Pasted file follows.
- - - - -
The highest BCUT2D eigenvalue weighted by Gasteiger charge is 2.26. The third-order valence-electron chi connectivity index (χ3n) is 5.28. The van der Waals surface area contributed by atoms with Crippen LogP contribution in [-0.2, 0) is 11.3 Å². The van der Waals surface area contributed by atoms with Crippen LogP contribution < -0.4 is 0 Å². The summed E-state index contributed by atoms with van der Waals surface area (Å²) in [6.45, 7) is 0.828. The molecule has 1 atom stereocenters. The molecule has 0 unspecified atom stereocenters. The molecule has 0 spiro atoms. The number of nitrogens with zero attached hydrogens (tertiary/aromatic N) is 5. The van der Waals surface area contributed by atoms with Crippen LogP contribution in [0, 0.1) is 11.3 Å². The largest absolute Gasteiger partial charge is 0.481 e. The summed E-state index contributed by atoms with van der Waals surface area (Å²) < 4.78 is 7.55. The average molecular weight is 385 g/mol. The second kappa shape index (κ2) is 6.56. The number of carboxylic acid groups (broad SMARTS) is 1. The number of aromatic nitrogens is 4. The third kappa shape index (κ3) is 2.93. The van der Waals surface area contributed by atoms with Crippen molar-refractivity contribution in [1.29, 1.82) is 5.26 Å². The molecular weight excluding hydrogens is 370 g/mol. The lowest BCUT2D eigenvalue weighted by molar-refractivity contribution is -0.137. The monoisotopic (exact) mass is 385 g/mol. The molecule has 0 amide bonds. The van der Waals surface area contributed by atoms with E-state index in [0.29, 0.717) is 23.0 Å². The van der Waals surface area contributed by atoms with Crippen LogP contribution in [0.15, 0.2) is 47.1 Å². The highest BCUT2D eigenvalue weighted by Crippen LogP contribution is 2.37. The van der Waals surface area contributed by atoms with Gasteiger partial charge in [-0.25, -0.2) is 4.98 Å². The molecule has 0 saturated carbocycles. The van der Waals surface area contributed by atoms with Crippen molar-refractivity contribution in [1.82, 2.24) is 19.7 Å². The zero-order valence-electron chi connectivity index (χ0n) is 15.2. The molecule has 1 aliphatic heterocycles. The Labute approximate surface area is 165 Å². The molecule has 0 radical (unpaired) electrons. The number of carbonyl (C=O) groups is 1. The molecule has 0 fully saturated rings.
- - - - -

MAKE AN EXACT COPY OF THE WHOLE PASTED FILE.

The highest BCUT2D eigenvalue weighted by Gasteiger charge is 2.26. The third-order valence-electron chi connectivity index (χ3n) is 5.28. The van der Waals surface area contributed by atoms with Crippen LogP contribution in [-0.2, 0) is 11.3 Å². The van der Waals surface area contributed by atoms with Crippen LogP contribution < -0.4 is 0 Å². The summed E-state index contributed by atoms with van der Waals surface area (Å²) in [6.45, 7) is 0.828. The molecule has 1 atom stereocenters. The molecule has 0 unspecified atom stereocenters. The molecule has 0 spiro atoms. The number of nitrogens with zero attached hydrogens (tertiary/aromatic N) is 5. The van der Waals surface area contributed by atoms with Crippen LogP contribution in [0, 0.1) is 11.3 Å². The largest absolute Gasteiger partial charge is 0.481 e. The summed E-state index contributed by atoms with van der Waals surface area (Å²) < 4.78 is 7.55. The average molecular weight is 385 g/mol. The second kappa shape index (κ2) is 6.56. The number of carboxylic acid groups (broad SMARTS) is 1. The number of aromatic nitrogens is 4. The third kappa shape index (κ3) is 2.93. The van der Waals surface area contributed by atoms with Crippen molar-refractivity contribution in [1.29, 1.82) is 5.26 Å². The molecular weight excluding hydrogens is 370 g/mol. The lowest BCUT2D eigenvalue weighted by molar-refractivity contribution is -0.137. The monoisotopic (exact) mass is 385 g/mol. The molecule has 0 amide bonds. The van der Waals surface area contributed by atoms with E-state index in [0.29, 0.717) is 23.0 Å². The van der Waals surface area contributed by atoms with Crippen LogP contribution in [0.15, 0.2) is 47.1 Å². The highest BCUT2D eigenvalue weighted by Crippen LogP contribution is 2.37. The van der Waals surface area contributed by atoms with Gasteiger partial charge in [-0.25, -0.2) is 4.98 Å². The molecule has 0 saturated carbocycles. The van der Waals surface area contributed by atoms with Crippen molar-refractivity contribution in [1.82, 2.24) is 19.7 Å². The zero-order valence-electron chi connectivity index (χ0n) is 15.2. The molecule has 1 aliphatic heterocycles. The Labute approximate surface area is 165 Å². The molecule has 0 radical (unpaired) electrons. The number of carbonyl (C=O) groups is 1. The molecule has 0 fully saturated rings.